hide details 12/27/10 (7 days ago)
Dear Mr. Bowers,
Re: contradictory inspection reports on same vehicle
I agree the December 8 inspection was proper. But so was the one on November 29. There is so much discretionary power when looking at working commercial vehicles that just about any thing can be failed.
The preliminary estimate for the cosmetic makeover required by the December 8 inspection is open-ended at $5,000 to $10,000 because it is so totally a custom van. A re-inspection after the makeover might yield yet another to-do list.
We were hoping in the spirit of Christmas and the City Council’s willingness to look at grace periods for getting into compliance with the new 360,000 mile limit on ground transportation vehicles, that you would give us a break and work with us based on the more favorable inspection. You are the one all-powerful guy who could do it without our having to go to anyone else. I and my employees would not have spent Christmas worrying whether after 26 years I can or should try to stay in business. At this rate I could be replacing all my vehicles at inspection in the next few months, although they have passed up to now. Grace periods are meaningless if vehicles are knocked out of service at inspection.
We all know we are not talking about a new van here, and it needs to be replaced under the age rule in the taxi reform this year or next. But there is a recession on, new ADA wheelchair vans are in the $40,000 range, and we do not know yet how much the new taxi ordinance is going to hurt us by requiring taxis to also run wheelchair vans at taxi rates. We will still be needed by people more disabled than can get out to the curb for a taxi but we will be affected.
I should have been appealing to Santa for a new van.
Lee Anne Walker
To the Mayor and Council,
Handi Van Inc. still has a problem!
My problem is not solved by the suspension of the mileage limit “if there are no other problems”. That would work for the taxis and shuttles which could be and were failed on miles alone. The new law gave special transportation vehicles that appeal already, and I believe that is the reason for 2 dramatically different inspection reports.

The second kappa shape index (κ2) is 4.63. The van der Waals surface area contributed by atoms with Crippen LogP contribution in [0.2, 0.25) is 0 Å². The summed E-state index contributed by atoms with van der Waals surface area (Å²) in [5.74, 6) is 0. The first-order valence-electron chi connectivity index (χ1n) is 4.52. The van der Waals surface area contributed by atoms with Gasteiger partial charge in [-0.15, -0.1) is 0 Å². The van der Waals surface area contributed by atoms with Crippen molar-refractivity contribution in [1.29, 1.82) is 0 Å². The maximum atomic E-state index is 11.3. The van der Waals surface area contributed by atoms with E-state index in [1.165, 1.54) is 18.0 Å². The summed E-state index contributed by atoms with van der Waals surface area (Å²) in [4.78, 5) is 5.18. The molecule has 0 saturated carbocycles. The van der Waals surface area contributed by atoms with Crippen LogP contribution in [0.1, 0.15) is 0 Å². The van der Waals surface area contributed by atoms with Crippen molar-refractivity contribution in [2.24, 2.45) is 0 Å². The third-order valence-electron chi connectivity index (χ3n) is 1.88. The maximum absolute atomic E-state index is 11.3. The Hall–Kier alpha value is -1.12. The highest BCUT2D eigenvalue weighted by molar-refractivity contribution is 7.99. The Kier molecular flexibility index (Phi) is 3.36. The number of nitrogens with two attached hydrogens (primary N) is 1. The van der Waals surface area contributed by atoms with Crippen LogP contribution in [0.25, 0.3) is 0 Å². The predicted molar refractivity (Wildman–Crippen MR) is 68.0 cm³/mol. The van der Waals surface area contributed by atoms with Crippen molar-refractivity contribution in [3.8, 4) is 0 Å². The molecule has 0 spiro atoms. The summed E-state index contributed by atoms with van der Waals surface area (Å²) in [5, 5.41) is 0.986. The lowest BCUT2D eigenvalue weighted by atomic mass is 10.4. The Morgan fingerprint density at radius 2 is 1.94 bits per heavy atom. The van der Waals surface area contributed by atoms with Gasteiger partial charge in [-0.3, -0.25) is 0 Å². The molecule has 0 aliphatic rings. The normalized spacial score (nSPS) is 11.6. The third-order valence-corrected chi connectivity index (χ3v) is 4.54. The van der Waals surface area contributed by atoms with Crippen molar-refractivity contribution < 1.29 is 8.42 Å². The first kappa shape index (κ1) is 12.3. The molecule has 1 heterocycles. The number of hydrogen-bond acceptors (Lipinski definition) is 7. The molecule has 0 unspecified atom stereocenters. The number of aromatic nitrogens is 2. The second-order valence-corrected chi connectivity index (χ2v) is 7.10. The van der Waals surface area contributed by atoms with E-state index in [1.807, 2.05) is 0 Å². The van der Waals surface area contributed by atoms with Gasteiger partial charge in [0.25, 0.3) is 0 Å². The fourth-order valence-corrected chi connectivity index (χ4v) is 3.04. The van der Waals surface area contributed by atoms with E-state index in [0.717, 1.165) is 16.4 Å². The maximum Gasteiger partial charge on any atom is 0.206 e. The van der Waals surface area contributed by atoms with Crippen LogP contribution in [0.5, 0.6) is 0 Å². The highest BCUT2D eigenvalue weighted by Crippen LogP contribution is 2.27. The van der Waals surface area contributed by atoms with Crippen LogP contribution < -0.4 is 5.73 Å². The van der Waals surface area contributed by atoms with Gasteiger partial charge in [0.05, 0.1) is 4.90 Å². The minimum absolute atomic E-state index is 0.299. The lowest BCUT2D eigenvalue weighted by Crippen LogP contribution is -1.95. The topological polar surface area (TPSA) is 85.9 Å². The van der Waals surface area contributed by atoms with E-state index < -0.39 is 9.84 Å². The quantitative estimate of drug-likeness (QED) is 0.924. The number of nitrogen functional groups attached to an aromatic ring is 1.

I have appealed to all of you, and for good measure to the ground transportation manager, Mr. Bowers, again, as suggested by the Mayor’s staff when he was unavailable to talk to me. Mr. Bowers answer was that he found the inspection of December 8 proper. I do not find that surprising, as he left his office at the airport and was the driving force at the inspection of the vehicle on Dec. 8th.
My reply to him is that both inspections were proper as both the old and new laws allowed wide discretion. I was hoping for some kind of generous temporary compromise in view of the City Council’s willingness to suspend the mileage limits enforcement, the need to retire the vehicle soon anyway under the age and miles limit, the recession, our looming financial hit when the taxis are forced to run wheelchair vans at taxi rates, and the upheaval every January 1 when many of our medical passengers find out if their insurance plans cover transportation and allow them to continue to choose our company. With all that going on, and a recession which already has us struggling, I was hoping for a little Christmas good will.